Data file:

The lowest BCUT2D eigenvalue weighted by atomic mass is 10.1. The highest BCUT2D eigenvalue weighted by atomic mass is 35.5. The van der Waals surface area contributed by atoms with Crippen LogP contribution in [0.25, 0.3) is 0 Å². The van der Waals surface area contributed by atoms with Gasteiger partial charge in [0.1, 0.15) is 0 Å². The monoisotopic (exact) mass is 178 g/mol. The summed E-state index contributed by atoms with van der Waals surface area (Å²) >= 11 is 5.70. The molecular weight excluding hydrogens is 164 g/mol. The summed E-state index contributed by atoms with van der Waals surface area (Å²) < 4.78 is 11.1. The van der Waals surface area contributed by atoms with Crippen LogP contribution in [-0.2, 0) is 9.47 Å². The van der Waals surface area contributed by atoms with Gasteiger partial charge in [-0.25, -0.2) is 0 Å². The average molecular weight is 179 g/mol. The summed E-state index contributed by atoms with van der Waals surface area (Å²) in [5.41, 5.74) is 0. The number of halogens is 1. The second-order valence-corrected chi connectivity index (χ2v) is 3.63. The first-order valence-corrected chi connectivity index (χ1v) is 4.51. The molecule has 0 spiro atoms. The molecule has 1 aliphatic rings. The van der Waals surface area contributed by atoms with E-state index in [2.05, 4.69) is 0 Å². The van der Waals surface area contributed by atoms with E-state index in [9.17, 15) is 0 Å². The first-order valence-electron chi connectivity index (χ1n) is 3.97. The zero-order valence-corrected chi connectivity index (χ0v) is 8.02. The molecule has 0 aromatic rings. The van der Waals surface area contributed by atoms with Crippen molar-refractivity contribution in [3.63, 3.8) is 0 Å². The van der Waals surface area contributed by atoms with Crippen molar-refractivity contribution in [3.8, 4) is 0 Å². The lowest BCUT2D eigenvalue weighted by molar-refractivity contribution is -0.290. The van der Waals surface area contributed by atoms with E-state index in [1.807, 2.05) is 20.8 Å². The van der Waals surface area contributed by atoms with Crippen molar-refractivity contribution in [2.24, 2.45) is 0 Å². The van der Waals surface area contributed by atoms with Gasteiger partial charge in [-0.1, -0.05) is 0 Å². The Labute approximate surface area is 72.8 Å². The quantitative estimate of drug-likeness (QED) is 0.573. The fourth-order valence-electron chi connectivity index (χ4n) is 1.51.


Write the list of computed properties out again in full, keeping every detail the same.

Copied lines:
The lowest BCUT2D eigenvalue weighted by atomic mass is 10.1. The highest BCUT2D eigenvalue weighted by atomic mass is 35.5. The van der Waals surface area contributed by atoms with Crippen LogP contribution in [0.25, 0.3) is 0 Å². The van der Waals surface area contributed by atoms with Gasteiger partial charge in [0.1, 0.15) is 0 Å². The monoisotopic (exact) mass is 178 g/mol. The summed E-state index contributed by atoms with van der Waals surface area (Å²) >= 11 is 5.70. The molecular weight excluding hydrogens is 164 g/mol. The summed E-state index contributed by atoms with van der Waals surface area (Å²) < 4.78 is 11.1. The van der Waals surface area contributed by atoms with Crippen LogP contribution in [-0.2, 0) is 9.47 Å². The van der Waals surface area contributed by atoms with Gasteiger partial charge in [-0.25, -0.2) is 0 Å². The average molecular weight is 179 g/mol. The summed E-state index contributed by atoms with van der Waals surface area (Å²) in [5.41, 5.74) is 0. The number of halogens is 1. The second-order valence-corrected chi connectivity index (χ2v) is 3.63. The first-order valence-corrected chi connectivity index (χ1v) is 4.51. The molecule has 0 spiro atoms. The molecule has 1 aliphatic rings. The van der Waals surface area contributed by atoms with E-state index in [2.05, 4.69) is 0 Å². The van der Waals surface area contributed by atoms with E-state index in [9.17, 15) is 0 Å². The first-order valence-electron chi connectivity index (χ1n) is 3.97. The zero-order valence-corrected chi connectivity index (χ0v) is 8.02. The molecule has 0 aromatic rings. The van der Waals surface area contributed by atoms with Crippen molar-refractivity contribution in [3.63, 3.8) is 0 Å². The van der Waals surface area contributed by atoms with Crippen molar-refractivity contribution in [3.8, 4) is 0 Å². The lowest BCUT2D eigenvalue weighted by molar-refractivity contribution is -0.290. The van der Waals surface area contributed by atoms with E-state index in [1.807, 2.05) is 20.8 Å². The van der Waals surface area contributed by atoms with Crippen molar-refractivity contribution in [2.24, 2.45) is 0 Å². The van der Waals surface area contributed by atoms with Gasteiger partial charge in [-0.1, -0.05) is 0 Å². The Labute approximate surface area is 72.8 Å². The quantitative estimate of drug-likeness (QED) is 0.573. The fourth-order valence-electron chi connectivity index (χ4n) is 1.51.